In progressive discussions of the gender gap in business leadership, there’s something of a third rail: the idea that maybe, just maybe, women don’t want the jobs at the top.
The numbers are so dire—less than 5 percent of CEOs and less than 15 percent of executive officers at Fortune 500 companies are women—that suggesting that women prefer it that way feels like a cop-out.
But a new set of reports from Harvard Business School offers data that won’t be put in a corner. In Harvard Business Review, two of the researchers write that they found that “men and women have different preferences when it comes to achieving high-level positions in the workplace. More specifically, the life goals and outcomes that men and women associate with professional advancement are different.”
In one study that asked 800 working people to list up to 25 “core life goals” (for example: “being in a committed relationship, keeping up with sports, being organized, or attaining power or status”), women named more goals than men, and a smaller proportion of them had to do with power. In another study, when asked to imagine a promotion in their current organization, women anticipated more negative outcomes (stress, burden of responsibility, time sacrifice) than men. A third study showed that while there is no significant difference between the career heights women and men think they can attain—a heartening discovery—men rank their ideal position as slightly higher on the ladder than women.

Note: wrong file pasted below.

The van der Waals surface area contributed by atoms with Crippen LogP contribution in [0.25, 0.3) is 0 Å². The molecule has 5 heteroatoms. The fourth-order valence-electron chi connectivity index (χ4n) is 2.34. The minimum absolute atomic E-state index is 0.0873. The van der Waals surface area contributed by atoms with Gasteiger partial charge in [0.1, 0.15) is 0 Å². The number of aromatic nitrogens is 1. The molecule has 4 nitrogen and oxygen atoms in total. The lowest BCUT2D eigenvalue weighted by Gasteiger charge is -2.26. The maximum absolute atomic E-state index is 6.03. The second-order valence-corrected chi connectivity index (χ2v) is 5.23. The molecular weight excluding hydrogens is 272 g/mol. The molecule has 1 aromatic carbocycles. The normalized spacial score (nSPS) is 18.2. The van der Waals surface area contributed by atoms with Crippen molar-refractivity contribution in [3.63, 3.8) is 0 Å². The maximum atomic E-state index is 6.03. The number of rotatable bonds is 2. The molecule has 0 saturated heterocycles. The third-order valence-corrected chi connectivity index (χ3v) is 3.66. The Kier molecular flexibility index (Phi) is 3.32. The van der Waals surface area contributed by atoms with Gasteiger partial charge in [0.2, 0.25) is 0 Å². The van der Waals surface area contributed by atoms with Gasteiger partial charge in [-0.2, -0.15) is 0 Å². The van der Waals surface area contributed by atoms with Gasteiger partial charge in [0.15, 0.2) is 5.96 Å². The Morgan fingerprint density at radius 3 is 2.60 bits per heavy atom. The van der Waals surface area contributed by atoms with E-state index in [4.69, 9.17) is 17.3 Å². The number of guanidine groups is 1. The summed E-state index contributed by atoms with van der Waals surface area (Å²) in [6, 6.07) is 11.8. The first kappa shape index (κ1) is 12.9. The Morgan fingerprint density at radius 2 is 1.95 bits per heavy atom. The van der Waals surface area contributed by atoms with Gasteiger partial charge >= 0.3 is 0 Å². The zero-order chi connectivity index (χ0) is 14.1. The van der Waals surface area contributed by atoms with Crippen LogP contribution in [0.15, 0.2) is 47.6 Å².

These findings add another nuance to the already complex set of circumstances thought to bring about gender inequity in business. From Harvard Business Review:
“The previous explanations for gender imbalance in high places have been twofold. Some scholars argue that institutional barriers are the key culprit. For example, research has found that people view women as less competent than men and lacking in leadership potential, and partly because of these perceptions, women encounter greater challenges to or skepticism of their ideas and abilities at work.
“Other scholars believe the gender imbalance exists primarily due to innate differences in men’s and women’s perceptions, decisions, and behaviors. For example, research has found that men are more likely than women to engage in dominant or aggressive behaviors, to initiate negotiations, and to self-select into competitive environments — behaviors likely to facilitate professional advancement.”
Indeed, it seems like every potential source of the power gap but preference has been thoroughly explored. Business Insider published six editorials on the subject in 2012: One chalked the gap up to women embracing their role as child-bearers who will always be the ones to stay home with kids. One said women didn’t want to make waves by pushing for promotions or raises. Another advised women to wait—progress takes time, and millennials don’t see gender in the same way their forebears do. Two of the authors wrote that women have more empathy or “Gaia values” than men—qualities that aren’t yet explicitly valued in the workplace, though they should be. Not one posited that women don’t always want the high-pressure, high-responsibility, high-demand seats at the top.